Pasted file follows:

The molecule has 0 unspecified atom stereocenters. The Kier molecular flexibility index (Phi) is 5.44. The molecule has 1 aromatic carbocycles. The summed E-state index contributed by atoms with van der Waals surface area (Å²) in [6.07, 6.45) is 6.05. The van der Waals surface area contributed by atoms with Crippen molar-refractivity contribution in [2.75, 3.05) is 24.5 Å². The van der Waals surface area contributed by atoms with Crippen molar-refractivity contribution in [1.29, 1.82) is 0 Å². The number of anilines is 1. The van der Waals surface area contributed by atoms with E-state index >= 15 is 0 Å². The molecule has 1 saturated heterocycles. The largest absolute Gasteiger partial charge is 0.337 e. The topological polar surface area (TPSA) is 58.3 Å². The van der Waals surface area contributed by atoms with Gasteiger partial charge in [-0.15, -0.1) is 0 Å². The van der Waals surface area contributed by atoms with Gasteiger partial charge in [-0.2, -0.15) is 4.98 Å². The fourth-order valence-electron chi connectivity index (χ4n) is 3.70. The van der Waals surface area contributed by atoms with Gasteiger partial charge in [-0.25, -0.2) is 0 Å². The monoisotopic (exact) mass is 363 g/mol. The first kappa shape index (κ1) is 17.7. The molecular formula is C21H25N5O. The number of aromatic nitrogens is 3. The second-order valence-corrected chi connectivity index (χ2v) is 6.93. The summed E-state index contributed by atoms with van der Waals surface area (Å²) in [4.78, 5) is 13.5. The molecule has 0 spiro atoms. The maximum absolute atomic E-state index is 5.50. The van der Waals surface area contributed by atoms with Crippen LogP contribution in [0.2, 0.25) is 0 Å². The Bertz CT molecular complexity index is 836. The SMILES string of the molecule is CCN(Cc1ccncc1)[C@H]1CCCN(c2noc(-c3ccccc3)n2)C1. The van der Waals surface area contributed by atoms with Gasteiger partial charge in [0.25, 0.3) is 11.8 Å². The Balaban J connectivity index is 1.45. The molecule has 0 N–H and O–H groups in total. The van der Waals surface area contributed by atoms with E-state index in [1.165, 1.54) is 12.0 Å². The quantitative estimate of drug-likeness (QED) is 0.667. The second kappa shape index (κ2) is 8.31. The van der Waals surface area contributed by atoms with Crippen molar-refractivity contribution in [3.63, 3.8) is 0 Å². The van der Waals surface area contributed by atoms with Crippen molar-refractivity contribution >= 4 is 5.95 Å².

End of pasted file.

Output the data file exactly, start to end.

The molecule has 0 unspecified atom stereocenters. The Kier molecular flexibility index (Phi) is 5.44. The molecule has 1 aromatic carbocycles. The summed E-state index contributed by atoms with van der Waals surface area (Å²) in [6.07, 6.45) is 6.05. The van der Waals surface area contributed by atoms with Crippen molar-refractivity contribution in [2.75, 3.05) is 24.5 Å². The van der Waals surface area contributed by atoms with Crippen molar-refractivity contribution in [1.29, 1.82) is 0 Å². The number of anilines is 1. The van der Waals surface area contributed by atoms with E-state index >= 15 is 0 Å². The molecule has 1 saturated heterocycles. The largest absolute Gasteiger partial charge is 0.337 e. The topological polar surface area (TPSA) is 58.3 Å². The van der Waals surface area contributed by atoms with Gasteiger partial charge in [-0.15, -0.1) is 0 Å². The van der Waals surface area contributed by atoms with Gasteiger partial charge in [-0.2, -0.15) is 4.98 Å². The fourth-order valence-electron chi connectivity index (χ4n) is 3.70. The van der Waals surface area contributed by atoms with Gasteiger partial charge in [-0.25, -0.2) is 0 Å². The monoisotopic (exact) mass is 363 g/mol. The first kappa shape index (κ1) is 17.7. The molecular formula is C21H25N5O. The number of aromatic nitrogens is 3. The second-order valence-corrected chi connectivity index (χ2v) is 6.93. The summed E-state index contributed by atoms with van der Waals surface area (Å²) in [4.78, 5) is 13.5. The molecule has 0 spiro atoms. The maximum absolute atomic E-state index is 5.50. The van der Waals surface area contributed by atoms with Crippen LogP contribution in [0.2, 0.25) is 0 Å². The Bertz CT molecular complexity index is 836. The SMILES string of the molecule is CCN(Cc1ccncc1)[C@H]1CCCN(c2noc(-c3ccccc3)n2)C1. The van der Waals surface area contributed by atoms with Gasteiger partial charge in [0.25, 0.3) is 11.8 Å². The Balaban J connectivity index is 1.45. The molecule has 0 N–H and O–H groups in total. The van der Waals surface area contributed by atoms with E-state index in [1.165, 1.54) is 12.0 Å². The quantitative estimate of drug-likeness (QED) is 0.667. The second kappa shape index (κ2) is 8.31. The van der Waals surface area contributed by atoms with Crippen molar-refractivity contribution in [3.63, 3.8) is 0 Å². The van der Waals surface area contributed by atoms with Crippen molar-refractivity contribution >= 4 is 5.95 Å².